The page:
Coded by Kids Wants to Teach Even More Students How to Code

The nonprofit just turned three and launched a $50K Indiegogo campaign to support expansion.

Mayor Kenney at a Coded by Kids workshop. Photo courtesy of Coded by Kids.

Mayor Kenney at a Coded by Kids workshop. Photo courtesy of Coded by Kids.

Coded by Kids is growing up. The grassroots nonprofit, which trains the city’s youth in computer science, just celebrated its third anniversary and announced some big expansion plans.

The organization has launched an Indiegogo crowd-funding campaign, #CbK300 to raise about $50,000 to triple the nearly 100 students it currently serves in schools and community recreation centers each week.

They’re also calling for more school and nonprofit partners who might be interested in running a 12-week coding after-school program during the 2016-17 school year.

Since founding the organization in 2013, CEO Sylvester Mobley is unwavering on his mission. Coded by Kids wants to use its project-based curriculum to give kids hard coding and design skills (like advanced HTML, CSS, and JavaScript) and ultimately usher them to tech and tech adjacent careers, the jobs of Philadelphia’s growing innovation economy. The program also focuses on boosting kids’ problem-solving and leadership skills and ability to work as a part of a team.

“Much of Philadelphia is succeeding, including its vibrant tech ecosystem. But too few of the city’s kids who are most in need of support are benefitting from this boom,” said Mobley, “Coded by Kids is doing everything we can to ensure our city and our students are leading the way in technology.”

Mobley also says the program can give students confidence, especially the students who struggle with school the most. And the students least engaged in school, tend to be the students who are the most engaged with coding, Mobley told Philadelphia magazine.

The organization’s social justice leaning also remains firm as they look to expand: The chance to supply Philadelphia’s youth with quality tech skills can eventually address the city’s high poverty and unemployment rates, bolster school retention for students of color through grade school and college and ultimately push diverse groups into the traditionally white-male dominated tech space.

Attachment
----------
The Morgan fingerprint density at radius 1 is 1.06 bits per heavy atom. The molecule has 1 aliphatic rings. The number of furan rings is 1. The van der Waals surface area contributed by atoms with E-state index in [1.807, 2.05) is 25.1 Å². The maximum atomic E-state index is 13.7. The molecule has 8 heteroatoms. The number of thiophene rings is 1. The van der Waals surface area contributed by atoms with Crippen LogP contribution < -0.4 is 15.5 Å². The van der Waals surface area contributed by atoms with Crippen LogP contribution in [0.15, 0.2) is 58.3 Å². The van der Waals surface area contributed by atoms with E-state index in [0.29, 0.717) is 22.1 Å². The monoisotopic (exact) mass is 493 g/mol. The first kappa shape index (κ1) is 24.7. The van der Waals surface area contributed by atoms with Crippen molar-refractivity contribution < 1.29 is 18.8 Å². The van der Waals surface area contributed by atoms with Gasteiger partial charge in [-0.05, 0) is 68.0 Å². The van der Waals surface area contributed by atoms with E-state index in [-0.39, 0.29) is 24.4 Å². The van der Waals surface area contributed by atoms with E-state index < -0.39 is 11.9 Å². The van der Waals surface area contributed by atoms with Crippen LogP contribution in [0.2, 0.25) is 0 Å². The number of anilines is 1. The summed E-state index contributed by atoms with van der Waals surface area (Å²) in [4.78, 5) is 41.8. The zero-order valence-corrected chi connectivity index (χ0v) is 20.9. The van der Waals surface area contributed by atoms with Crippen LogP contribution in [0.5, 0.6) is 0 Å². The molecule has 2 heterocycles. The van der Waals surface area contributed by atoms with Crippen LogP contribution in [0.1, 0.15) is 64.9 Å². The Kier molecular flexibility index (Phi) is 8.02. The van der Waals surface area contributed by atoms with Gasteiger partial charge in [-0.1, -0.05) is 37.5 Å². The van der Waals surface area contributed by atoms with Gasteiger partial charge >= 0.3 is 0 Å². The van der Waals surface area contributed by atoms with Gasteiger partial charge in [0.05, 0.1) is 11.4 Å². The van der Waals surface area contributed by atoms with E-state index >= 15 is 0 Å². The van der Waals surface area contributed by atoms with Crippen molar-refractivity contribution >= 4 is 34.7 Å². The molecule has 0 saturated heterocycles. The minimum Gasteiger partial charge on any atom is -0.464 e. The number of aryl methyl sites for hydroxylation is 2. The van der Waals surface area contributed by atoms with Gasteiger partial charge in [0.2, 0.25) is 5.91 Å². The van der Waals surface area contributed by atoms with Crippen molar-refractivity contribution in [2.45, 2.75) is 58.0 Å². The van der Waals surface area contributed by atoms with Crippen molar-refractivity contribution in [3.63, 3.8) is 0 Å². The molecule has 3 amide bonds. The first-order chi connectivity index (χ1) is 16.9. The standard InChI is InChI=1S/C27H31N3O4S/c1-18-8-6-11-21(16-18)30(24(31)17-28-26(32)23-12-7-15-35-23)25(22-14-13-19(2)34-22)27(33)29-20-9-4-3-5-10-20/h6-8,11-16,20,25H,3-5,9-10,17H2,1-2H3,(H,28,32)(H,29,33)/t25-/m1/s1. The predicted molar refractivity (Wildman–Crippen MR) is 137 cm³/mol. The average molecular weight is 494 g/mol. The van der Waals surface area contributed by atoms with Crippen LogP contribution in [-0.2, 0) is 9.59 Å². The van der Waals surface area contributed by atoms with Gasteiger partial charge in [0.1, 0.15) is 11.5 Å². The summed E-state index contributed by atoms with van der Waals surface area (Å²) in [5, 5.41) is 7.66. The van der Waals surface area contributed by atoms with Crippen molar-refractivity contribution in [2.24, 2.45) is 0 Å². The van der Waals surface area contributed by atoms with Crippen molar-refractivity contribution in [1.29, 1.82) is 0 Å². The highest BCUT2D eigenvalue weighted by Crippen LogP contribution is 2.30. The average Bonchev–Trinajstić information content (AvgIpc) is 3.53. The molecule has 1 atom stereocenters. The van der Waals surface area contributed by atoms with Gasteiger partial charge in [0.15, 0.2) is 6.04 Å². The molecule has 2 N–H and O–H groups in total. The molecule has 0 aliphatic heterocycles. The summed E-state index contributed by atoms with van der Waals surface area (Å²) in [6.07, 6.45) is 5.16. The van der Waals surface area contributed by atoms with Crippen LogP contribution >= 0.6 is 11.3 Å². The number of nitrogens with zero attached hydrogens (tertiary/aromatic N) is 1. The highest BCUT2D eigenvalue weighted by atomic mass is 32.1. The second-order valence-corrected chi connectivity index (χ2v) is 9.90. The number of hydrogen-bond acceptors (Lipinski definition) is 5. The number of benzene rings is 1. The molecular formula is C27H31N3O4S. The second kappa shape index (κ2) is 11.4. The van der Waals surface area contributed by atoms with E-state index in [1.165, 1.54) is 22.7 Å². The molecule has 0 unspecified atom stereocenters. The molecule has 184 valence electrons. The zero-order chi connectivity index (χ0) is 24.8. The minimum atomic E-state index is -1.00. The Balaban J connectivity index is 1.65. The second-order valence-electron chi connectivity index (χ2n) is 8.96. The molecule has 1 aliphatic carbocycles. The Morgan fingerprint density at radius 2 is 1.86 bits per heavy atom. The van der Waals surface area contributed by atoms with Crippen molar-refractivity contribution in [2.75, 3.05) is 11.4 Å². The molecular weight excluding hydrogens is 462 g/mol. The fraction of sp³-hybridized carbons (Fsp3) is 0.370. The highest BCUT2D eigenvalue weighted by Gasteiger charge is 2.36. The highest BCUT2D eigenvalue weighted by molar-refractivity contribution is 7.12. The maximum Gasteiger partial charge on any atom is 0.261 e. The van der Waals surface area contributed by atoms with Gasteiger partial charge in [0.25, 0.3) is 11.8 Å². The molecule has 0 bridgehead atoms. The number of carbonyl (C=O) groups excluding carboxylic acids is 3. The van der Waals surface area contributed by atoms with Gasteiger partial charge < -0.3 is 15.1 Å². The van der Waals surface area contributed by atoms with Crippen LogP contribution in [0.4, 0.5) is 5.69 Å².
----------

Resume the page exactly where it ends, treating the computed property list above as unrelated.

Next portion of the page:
Sylvester Mobley far right at a Coded by Kids class. Photo courtesy Coded by Kids.

Sylvester Mobley far right at a Coded by Kids class. Photo courtesy Coded by Kids.

In the past three years, the organization has run after-school programs at the String Theory Vine Street Campus School, Center City’s Freire Charter High School, and at the vocational tech high school Mastbaum. Additionally, they’ve operated a volunteer-run program at the Marian Anderson Recreation Center in Graduate Hospital, which serves students from all around the city.

“Schools and nonprofits come to us all the time and tell us, ‘we like what you’re doing, but we can’t afford it,’” Maggie Deptola, Coded by Kids’ operations manager told Philadelphia magazine. “There’s not a lack of want, there’s a lack of funding.”

With the funds the organization hopes to raise, Deptola says they would like to open up 12 additional after-school coding classes beginning after January 2017 at nonprofit offices and schools across the city. So far three partners in Fishtown and three partners in West Philly have signed on.

With a recent $17,500 grant from AT&T, Coded by Kids will launch a program at the Cecil B. Moore Recreation Center in North Philadelphia and at the Dorothy Emmanuel Recreation Center in Mt. Airy by the end of 2016.

“We are continuing to expand our geographic footprint with the help of many of the city’s most connected community groups,” said Deptola.

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